Slipknot widow accuses artist of theft, trespass.8/26/2015
The widow of Paul Gray, the masked Slipknot bassist who died of a drug overdose five years ago, is suing a sort-of-well-known Des Moines artist she hired to help produce a book about Gray and stage an event about his life.
The suit, filed Friday in federal district court in Des Moines by Brenna Marie Gray on behalf of herself and her daughter and Gray’s estate, alleges that Lee Ann Conlan not only didn’t do the job but also produced some artwork of her own that infringes on the estate’s copyrights and, further, stole some things from the loft where Brenna Gray was keeping her husband’s effects.
The suit alleges copyright infringement, trespass, theft, invasion of privacy, trademark infringement, unfair competition and breach of oral contract. It further asks that Conlan be barred from displaying any of her own works that are “derivative” of Paul Gray’s, and it seeks money damages.
Conlan, who apparently had been a friend of both Grays, was named one of the sexiest people in Des Moines in 2009 by Cityview. Cityview asked for comment on the lawsuit but hadn’t heard back by presstime.
The book has not been published, and the event did not take place. …
A guy who is always full of rumors — and usually they’re right — writes:
“I am hearing that State Senator Dick Dearden likely will not run for reelection in 2016, which would open up one of the safest Iowa senate seats for the Democrats. The most probable candidate for the opening is six-term State Representative and east Des Moines attorney Rick Olson, though Dearden’s apparent preference would be for his daughter, Pam Connors, to take the seat. Connors works under Iowa labor commissioner Michael Mauro, but would likely need to leave that position to start a primary campaign. It’s hard to tell if she would do that to jump into what would be a tough primary race.
“A move on the Senate seat by Olson would free up his Iowa House seat, and union-side labor lawyer Nate Boulton has steadily been positioning himself to run for office and seems to be showing interest in an open run for the solidly Democratic House seat. You may recognize Boulton’s name because his firm has clashed with Governor Branstad in some high profile cases, including a current lawsuit by AFSCME president Danny Homan and over twenty state legislators challenging the closure of two state mental hospitals. School board member Connie Boesen’s name has also come up as a potential candidate for a potential open Iowa House seat, but so far she has not given any real indication that she would be interested in launching a campaign with a tough primary race already shaping up.” …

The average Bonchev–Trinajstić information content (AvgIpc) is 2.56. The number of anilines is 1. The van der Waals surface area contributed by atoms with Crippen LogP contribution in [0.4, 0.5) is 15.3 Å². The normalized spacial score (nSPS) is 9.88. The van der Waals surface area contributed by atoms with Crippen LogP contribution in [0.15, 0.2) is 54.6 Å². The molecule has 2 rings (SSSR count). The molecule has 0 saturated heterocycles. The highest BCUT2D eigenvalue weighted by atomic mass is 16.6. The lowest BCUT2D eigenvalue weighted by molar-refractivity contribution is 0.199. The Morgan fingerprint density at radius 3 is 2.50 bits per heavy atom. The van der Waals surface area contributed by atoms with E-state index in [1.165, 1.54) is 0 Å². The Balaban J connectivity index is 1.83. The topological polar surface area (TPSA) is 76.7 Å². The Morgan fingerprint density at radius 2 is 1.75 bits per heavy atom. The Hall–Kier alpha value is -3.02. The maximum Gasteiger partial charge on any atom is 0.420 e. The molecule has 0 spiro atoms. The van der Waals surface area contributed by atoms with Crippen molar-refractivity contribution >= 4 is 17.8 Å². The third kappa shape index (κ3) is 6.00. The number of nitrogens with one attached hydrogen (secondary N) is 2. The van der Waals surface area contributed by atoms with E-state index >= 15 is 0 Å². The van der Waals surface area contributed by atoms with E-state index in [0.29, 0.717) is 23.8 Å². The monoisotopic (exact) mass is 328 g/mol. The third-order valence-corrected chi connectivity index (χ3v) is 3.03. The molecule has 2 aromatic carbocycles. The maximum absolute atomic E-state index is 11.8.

Management lessons from Iowa State University President Steve Leath:
1. “You don’t work for me very long if you don’t understand the word ‘implement.’ ”
2. “Any time someone from the governor’s staff calls complaining” about something, you should listen. “It would be unwise, it would be just foolish not to have a close working relationship with the top government official when you’re a government entity.”
So even if the call from the Governor’s office questions the university’s decision to allow its mascot to be on a T-shirt a student group produced advocating the legalization of marijuana — a decision that went through all the right channels and was approved without controversy — you quickly call your aides together and tell them to implement a new policy that kills the T-shirt. The words “First Amendment” or “free speech” apparently aren’t mentioned.
That’s all apparent from documents filed last week in the continuing fight over those T-shirts produced by the university’s chapter of NORML, the National Organization for the Reform of Marijuana Laws. Two students associated with NORML sued Leath and three other university officials in federal court last year. The officials asked the court to dismiss the suit, but the court refused. Now, each side has filed a motion seeking summary judgment in its favor.